Reductions in list sizes and the salary cap are the major factors behind why this looms as a somnolence-inducing 10-day AFL trade period.
After a host of big-name moves over recent years, most notably the dramatic 2014 and 2018 trade periods, this year’s player movement window is poised to be the quietest in more than a decade.
Adam Cerra has requested a move to Carlton.Credit:Getty Images
Of the players widely expected to be traded, it is likely only Adam Cerra (Fremantle to Carlton), Jordan Dawson (Sydney to Adelaide) and maybe Jordan Clark (Geelong to Fremantle) will move in deals involving first-round draft selections. There could yet be curve-balls and deals which have not yet emerged publicly, but the widespread expectation from clubs is the next week and a half are going to be as dull as the 2017 Boxing Day Test.
While there are always going to be busier and quieter years, the impending inertia of the 2021 trade period – which begins on Monday – can like just about everything at the moment be at least in part attributed to COVID-19.
As a result of the financial hit taken by the AFL and its clubs, the league and the AFL Players’ Association last year agreed on a deal whereby total player payments for 2021 dropped by nine per cent, and maximum list sizes were reduced from 47 to 44 ahead of the 2021 campaign.
This had significant effects last year, with a special rule introduced to allow clubs to drop up to two players from the primary list to the rookie list without them needing to go through the draft.
The effect of that played out to an extent this year, as those demoted players automatically became unrestricted free agents. In one such example, Hawthorn tried to lure Fremantle’s Lachie Schultz – who had been downgraded at the end of 2020 – as a free agent this year before the small forward re-signed.
The salary cap issue is also significant. As part of the revised pay deal, players who had a pre-existing (pre-AFL shutdown in 2020) contract for 2021 and beyond took heavier cuts in 2021 but had their contracts back-ended to receive more in 2022 and 2023 so that they will ultimately lose only 3.5 per cent of their pay.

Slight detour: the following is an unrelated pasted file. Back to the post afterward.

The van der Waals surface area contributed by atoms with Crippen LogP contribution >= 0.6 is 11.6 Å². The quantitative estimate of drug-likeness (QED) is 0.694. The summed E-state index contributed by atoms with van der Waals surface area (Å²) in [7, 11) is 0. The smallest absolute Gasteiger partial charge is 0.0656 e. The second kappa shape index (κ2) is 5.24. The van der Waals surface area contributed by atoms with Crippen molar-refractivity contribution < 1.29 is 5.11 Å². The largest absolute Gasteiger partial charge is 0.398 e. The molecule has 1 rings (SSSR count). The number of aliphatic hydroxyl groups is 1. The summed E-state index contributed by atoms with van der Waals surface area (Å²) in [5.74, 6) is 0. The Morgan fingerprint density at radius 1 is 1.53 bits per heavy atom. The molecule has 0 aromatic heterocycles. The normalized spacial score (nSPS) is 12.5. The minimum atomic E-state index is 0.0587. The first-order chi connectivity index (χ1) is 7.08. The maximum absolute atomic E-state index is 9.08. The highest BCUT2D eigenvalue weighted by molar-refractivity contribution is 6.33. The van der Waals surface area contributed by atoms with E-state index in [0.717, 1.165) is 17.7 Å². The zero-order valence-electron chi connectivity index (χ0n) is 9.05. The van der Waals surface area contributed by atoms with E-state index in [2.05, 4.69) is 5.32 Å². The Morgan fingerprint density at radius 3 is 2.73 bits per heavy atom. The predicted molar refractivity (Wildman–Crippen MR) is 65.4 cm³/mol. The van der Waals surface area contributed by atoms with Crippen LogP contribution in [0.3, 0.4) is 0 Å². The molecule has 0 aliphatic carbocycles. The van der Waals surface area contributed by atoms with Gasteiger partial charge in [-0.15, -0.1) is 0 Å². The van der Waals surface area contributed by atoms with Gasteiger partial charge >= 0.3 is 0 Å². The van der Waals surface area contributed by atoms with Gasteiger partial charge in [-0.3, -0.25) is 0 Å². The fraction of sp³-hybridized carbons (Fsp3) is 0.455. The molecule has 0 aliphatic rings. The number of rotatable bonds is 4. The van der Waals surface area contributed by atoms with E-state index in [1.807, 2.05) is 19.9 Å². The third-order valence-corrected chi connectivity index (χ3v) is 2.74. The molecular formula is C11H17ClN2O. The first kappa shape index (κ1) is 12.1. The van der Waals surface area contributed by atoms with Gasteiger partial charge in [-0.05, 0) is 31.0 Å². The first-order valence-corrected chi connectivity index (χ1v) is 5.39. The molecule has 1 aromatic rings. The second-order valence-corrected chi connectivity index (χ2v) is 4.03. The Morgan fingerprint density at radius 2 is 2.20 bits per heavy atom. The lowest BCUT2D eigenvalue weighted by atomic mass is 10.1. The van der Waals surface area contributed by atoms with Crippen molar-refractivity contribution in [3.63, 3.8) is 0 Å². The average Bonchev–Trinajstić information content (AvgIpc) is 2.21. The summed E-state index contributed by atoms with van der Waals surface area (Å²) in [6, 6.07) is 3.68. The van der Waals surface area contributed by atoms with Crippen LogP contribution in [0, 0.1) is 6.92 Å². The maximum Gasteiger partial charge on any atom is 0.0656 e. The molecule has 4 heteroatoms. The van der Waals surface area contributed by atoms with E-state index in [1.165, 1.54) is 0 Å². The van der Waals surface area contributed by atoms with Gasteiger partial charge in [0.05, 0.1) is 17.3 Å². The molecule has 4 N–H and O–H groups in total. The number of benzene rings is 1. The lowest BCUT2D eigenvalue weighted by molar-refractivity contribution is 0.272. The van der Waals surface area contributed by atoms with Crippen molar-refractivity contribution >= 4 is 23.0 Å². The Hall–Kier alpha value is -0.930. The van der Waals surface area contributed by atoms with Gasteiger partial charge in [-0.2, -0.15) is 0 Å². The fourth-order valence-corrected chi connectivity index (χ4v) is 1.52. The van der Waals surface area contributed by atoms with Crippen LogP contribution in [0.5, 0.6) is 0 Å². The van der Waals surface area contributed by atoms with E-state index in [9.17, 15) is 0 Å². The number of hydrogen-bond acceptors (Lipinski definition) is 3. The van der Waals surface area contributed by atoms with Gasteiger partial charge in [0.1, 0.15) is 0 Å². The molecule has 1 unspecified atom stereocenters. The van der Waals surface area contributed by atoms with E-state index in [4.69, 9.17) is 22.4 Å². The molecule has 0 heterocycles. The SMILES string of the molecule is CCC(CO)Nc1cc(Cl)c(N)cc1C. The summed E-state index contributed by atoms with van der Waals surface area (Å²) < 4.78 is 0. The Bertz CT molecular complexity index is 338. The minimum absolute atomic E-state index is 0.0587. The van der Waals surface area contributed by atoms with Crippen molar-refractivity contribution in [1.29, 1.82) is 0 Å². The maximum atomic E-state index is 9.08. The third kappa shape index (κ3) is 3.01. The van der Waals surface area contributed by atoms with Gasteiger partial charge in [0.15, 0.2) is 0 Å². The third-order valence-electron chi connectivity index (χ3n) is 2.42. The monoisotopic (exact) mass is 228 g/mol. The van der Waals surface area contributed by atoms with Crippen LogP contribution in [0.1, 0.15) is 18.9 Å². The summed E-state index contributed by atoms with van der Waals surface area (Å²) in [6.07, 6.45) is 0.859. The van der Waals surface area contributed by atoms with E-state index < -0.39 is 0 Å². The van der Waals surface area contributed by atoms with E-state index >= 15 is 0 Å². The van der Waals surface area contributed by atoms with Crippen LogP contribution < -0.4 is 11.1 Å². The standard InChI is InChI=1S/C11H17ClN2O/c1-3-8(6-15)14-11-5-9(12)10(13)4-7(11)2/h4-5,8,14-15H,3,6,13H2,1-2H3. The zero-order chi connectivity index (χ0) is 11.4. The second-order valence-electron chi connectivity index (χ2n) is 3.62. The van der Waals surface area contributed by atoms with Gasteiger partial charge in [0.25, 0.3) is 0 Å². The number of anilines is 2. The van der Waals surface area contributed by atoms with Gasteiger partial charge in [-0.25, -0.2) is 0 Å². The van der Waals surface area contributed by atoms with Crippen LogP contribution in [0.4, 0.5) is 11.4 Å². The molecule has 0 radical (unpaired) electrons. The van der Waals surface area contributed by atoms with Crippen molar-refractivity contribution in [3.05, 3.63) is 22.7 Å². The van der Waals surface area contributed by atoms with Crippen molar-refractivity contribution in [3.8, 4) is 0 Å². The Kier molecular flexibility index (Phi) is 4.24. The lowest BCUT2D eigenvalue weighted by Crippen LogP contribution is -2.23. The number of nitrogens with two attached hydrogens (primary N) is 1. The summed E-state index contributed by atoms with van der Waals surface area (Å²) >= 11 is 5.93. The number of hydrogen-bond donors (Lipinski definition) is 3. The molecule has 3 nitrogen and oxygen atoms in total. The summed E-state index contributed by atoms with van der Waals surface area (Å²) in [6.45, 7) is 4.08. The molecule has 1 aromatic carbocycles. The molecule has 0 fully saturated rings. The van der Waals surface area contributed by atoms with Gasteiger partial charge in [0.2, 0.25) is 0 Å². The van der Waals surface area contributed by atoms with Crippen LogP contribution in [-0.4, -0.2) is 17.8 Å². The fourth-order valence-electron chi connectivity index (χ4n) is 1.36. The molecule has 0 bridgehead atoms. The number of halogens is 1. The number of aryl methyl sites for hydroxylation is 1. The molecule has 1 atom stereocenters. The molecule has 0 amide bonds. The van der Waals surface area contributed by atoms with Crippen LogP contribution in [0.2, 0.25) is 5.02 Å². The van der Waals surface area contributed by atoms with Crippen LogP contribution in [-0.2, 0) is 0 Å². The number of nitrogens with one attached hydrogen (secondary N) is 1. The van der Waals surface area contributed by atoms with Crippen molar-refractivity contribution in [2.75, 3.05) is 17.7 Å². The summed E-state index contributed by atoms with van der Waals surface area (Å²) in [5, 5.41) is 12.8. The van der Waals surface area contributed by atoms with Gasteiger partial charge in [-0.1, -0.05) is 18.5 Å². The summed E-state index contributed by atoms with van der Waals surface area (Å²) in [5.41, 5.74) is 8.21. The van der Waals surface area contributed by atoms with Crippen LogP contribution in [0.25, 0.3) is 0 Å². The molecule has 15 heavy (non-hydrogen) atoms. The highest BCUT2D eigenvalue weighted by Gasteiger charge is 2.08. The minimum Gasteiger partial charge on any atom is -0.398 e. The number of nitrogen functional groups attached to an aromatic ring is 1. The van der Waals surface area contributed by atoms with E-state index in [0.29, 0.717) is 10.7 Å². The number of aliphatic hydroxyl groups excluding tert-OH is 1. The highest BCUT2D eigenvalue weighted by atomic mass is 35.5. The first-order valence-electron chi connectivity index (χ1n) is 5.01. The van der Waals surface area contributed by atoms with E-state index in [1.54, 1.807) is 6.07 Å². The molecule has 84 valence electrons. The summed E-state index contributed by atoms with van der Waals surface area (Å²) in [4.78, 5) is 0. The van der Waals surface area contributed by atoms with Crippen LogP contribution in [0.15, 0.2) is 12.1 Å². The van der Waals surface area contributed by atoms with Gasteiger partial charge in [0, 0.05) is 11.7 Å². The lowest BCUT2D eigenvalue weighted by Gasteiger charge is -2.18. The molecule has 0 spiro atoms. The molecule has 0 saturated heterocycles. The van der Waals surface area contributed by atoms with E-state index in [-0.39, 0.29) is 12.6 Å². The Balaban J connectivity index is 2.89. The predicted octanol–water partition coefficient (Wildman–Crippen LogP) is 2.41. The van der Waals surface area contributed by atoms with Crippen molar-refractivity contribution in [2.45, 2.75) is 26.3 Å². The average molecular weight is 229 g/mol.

It is the forced back-ending of contracts that has led to a salary cap crunch at a host of clubs, an issue which caused consternation last November.
Having brought in Joe Daniher last year, the Lions have a tight cap.Credit:AFL Photos
With clubs dealing with tight caps and smaller list sizes, there is much less room to manoeuvre deals, club sources told The Age over the weekend.
As reported by The Age, West Coast, St Kilda, Richmond and the Western Bulldogs negotiated their own across-the-board pay cuts with players this year in a bid to fast-track the normalisation of their respective salary caps.
One club source also said players had been keen to secure themselves to longer contracts where possible given the lingering uncertainty around the long-term impact of the pandemic on AFL and club finances.
There is another factor. Last year also had the distinction of being what was in some quarters labelled “the most compromised draft in history” with 12 players the subject of matched bids as academy or father-son selections. This also had implications in the preceding trade period, with clubs needing to trade picks to bank points or to tactically slide down to limit point absorption. This will not be as considerable a factor in 2021, which has a couple of high-profile father-son draftees (Nick Daicos and Sam Darcy) but not the same depth.
In any event, trades involving only picks can happen after the major trade period, with a second trade period only for pick swaps following the player exchange period. Clubs also have the option of trading picks during the draft itself.
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